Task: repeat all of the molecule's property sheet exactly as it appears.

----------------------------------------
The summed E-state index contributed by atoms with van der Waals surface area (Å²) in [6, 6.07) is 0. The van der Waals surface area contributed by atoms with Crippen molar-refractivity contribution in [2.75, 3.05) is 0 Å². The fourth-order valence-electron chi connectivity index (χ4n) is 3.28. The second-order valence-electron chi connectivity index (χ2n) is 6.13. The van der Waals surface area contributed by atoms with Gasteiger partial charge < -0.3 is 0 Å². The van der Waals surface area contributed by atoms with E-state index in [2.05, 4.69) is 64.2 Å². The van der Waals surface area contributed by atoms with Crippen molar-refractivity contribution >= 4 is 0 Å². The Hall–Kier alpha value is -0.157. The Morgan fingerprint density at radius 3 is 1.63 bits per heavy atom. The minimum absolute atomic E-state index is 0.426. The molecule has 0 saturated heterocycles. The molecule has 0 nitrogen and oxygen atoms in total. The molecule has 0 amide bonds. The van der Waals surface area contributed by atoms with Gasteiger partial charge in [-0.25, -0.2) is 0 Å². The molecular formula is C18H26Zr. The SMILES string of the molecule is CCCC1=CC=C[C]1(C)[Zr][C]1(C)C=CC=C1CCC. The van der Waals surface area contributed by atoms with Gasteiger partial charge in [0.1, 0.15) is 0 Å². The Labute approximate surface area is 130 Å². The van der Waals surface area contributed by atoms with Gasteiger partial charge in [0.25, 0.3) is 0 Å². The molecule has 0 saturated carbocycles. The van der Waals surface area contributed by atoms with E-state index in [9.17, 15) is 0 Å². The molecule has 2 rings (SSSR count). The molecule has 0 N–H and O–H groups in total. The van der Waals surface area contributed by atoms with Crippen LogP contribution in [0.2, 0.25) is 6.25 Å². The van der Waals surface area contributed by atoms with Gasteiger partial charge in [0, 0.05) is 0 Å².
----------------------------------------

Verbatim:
The summed E-state index contributed by atoms with van der Waals surface area (Å²) in [6, 6.07) is 0. The van der Waals surface area contributed by atoms with Crippen molar-refractivity contribution in [2.75, 3.05) is 0 Å². The fourth-order valence-electron chi connectivity index (χ4n) is 3.28. The second-order valence-electron chi connectivity index (χ2n) is 6.13. The van der Waals surface area contributed by atoms with Gasteiger partial charge < -0.3 is 0 Å². The van der Waals surface area contributed by atoms with E-state index in [2.05, 4.69) is 64.2 Å². The van der Waals surface area contributed by atoms with Crippen molar-refractivity contribution >= 4 is 0 Å². The Hall–Kier alpha value is -0.157. The Morgan fingerprint density at radius 3 is 1.63 bits per heavy atom. The minimum absolute atomic E-state index is 0.426. The molecule has 0 saturated heterocycles. The molecule has 0 nitrogen and oxygen atoms in total. The molecule has 0 amide bonds. The van der Waals surface area contributed by atoms with Gasteiger partial charge in [-0.25, -0.2) is 0 Å². The molecular formula is C18H26Zr. The SMILES string of the molecule is CCCC1=CC=C[C]1(C)[Zr][C]1(C)C=CC=C1CCC. The van der Waals surface area contributed by atoms with Gasteiger partial charge in [0.1, 0.15) is 0 Å². The Labute approximate surface area is 130 Å². The van der Waals surface area contributed by atoms with Gasteiger partial charge in [0.25, 0.3) is 0 Å². The molecule has 0 saturated carbocycles. The van der Waals surface area contributed by atoms with E-state index in [9.17, 15) is 0 Å². The molecule has 2 rings (SSSR count). The molecule has 0 N–H and O–H groups in total. The van der Waals surface area contributed by atoms with Crippen LogP contribution in [0.2, 0.25) is 6.25 Å². The van der Waals surface area contributed by atoms with Gasteiger partial charge in [0, 0.05) is 0 Å².